Physicists from Columbia and the Brookhaven National Laboratory (BNL) plan to build a supercomputer capable of 10 trillion arithmetic operations per second (10 Teraflops) for explorations of sub-atomic particles. The project will proceed with $5 million in funding from RIKEN (The Institute of Physical and Chemical Research) of Japan, a leader in the promotion of international research collaboration.
The computer will be installed at the RIKEN BNL Research Center (RBRC), located at the Brookhaven National Laboratory on Long Island, N.Y. T.D. Lee, the Nobel Prize winning theoretical physicist and Columbia University Professor, is RBRC's director.
To be completed in 2003, the supercomputer will be used by physicists at the RIKEN Brookhaven facility and the Columbia Physics Department for investigations of quarks and gluons, the subatomic particles from which the atomic nucleus is constructed.
RIKEN's involvement in the project is a part of its broader support for basic elementary particle research, especially pertaining to nuclei and spin. RIKEN carries out a large accelerator-based research program in Japan and plays a significant role in the promotion of international research and collaboration.
"This new supercomputer will be a world-leading facility which will drive major advances in our understanding of nature," said Lee, who played a critical role in the creation of the RBRC in 1997 and has been director since it was founded. Lee, who was instrumental in securing the funds from RIKEN, said: "This is a remarkable opportunity for the physicists at Columbia and the RBRC to make new discoveries on the frontier of particle and nuclear physics".
The project builds on important work already underway at Columbia: the development of a highly cost-effective QCDOC supercomputer architecture and the collaborative research program at the RIKEN Laboratory and Columbia involving a previous generation of QCDSP supercomputers.
The name QCDOC derives from Quantum Chromodynamics On a Chip, where Quantum Chromodynamics is the underlying theory of the quark-gluon interaction. This computer design project has been underway at Columbia since the fall of 1999 and represents a close collaboration between Columbia, the T.J. Watson Research Laboratory of IBM, RIKEN and a large collaboration in the United Kingdom known as UKQCD, centered at the University of Edinburgh.
There are currently two large Columbia-designed QCDSP (Quantum Chromodynamics on Digital Signal Processors) installations: a 400 Glfops (or 400 billion arithmetic operations per second) machine at Columbia and a second 600 Gflops computer at the RBRC.
Completed in 1998, these computers are among today's fastest computers being used for fundamental research in nuclear and particle physics.
Both theoretical and experimental research groups in the Columbia Physics Department are major participants in the RBRC research program. The computational field theory group at Columbia, lead by Professors Norman Christ and Robert Mawhinney, plays a leading role in both the design and construction of the QCDSP and QCDOC computers and the physics program supported by these machines.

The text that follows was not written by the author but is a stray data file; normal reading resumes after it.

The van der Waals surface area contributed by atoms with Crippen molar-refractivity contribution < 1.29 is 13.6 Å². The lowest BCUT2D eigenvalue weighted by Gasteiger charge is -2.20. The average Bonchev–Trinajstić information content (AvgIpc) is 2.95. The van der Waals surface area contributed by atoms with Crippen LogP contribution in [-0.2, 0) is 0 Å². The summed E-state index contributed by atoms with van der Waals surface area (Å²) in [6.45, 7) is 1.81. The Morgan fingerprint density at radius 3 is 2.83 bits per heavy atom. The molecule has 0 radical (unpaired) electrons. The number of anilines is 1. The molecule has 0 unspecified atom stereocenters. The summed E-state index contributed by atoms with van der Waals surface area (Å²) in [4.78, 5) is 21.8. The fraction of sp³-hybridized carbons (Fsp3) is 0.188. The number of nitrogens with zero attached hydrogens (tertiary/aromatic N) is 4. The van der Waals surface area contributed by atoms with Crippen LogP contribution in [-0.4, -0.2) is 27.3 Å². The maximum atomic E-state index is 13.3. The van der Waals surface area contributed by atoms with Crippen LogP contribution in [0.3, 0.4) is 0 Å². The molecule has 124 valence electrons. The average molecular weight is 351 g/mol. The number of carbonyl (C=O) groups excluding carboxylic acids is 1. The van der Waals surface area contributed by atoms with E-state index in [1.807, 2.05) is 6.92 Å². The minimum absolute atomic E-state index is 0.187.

This group explores the transition between normal nuclear matter and a new state of matter called the quark-gluon plasma, which is believed to have existed for a fleeting moment as the Universe cooled, for a few microseconds following the Big Bang. The properties of this phase of matter can be studied by both theoretical simulations with powerful computers and through actual collisions between heavy nuclei produced by the Relativistic Heavy Ion Collider (RHIC) recently commissioned at the Brookhaven Laboratory.
The group also studies the underlying properties of quarks. Of particular interest is a single small parameter which spoils the symmetry between quarks and anti-quarks and which may explain why our present Universe is predominantly composed of matter rather than anti-matter.
At an international meeting in Berlin last year, the Columbia-Brookhaven-RIKEN collaboration announced the results of a three-year calculation which determined two experimentally measured quantities in rare particle decays in terms of this single small parameter. (Similar results were presented by an independent Japanese group at this same meeting.)
While these calculations successfully determined a number of quantities involved in these rare particle decays, their prediction for the matter-antimatter asymmetry are surprisingly different from experiments.
"The question is whether this disagreement is caused by a flaw in the standard model of particle physics or by the numerical approximations in the calculation," said Professor Christ, adding that this crucial question is likely to be solved through calculations made possible by this new supercomputer.
On the experimental side, the Physics Department's heavy ion research group, composed of Professors Brian Cole, James Nagle and William Zajc, is attempting to create and detect the quark-gluon plasma in the laboratory, using RHIC, Brookhaven's newest particle accelerator. RHIC produces the world's highest energy nuclear collisions, which are then measured in the $100M PHENIX detector. Professor Zajc is the spokesperson for this 400-member international collaboration, which began taking data with the PHENIX apparatus in the year 2000. The PHENIX experiment is also designed to make fundamental measurements elucidating the origin of the proton spin, using instrumentation which was also funded as part of the RIKEN program.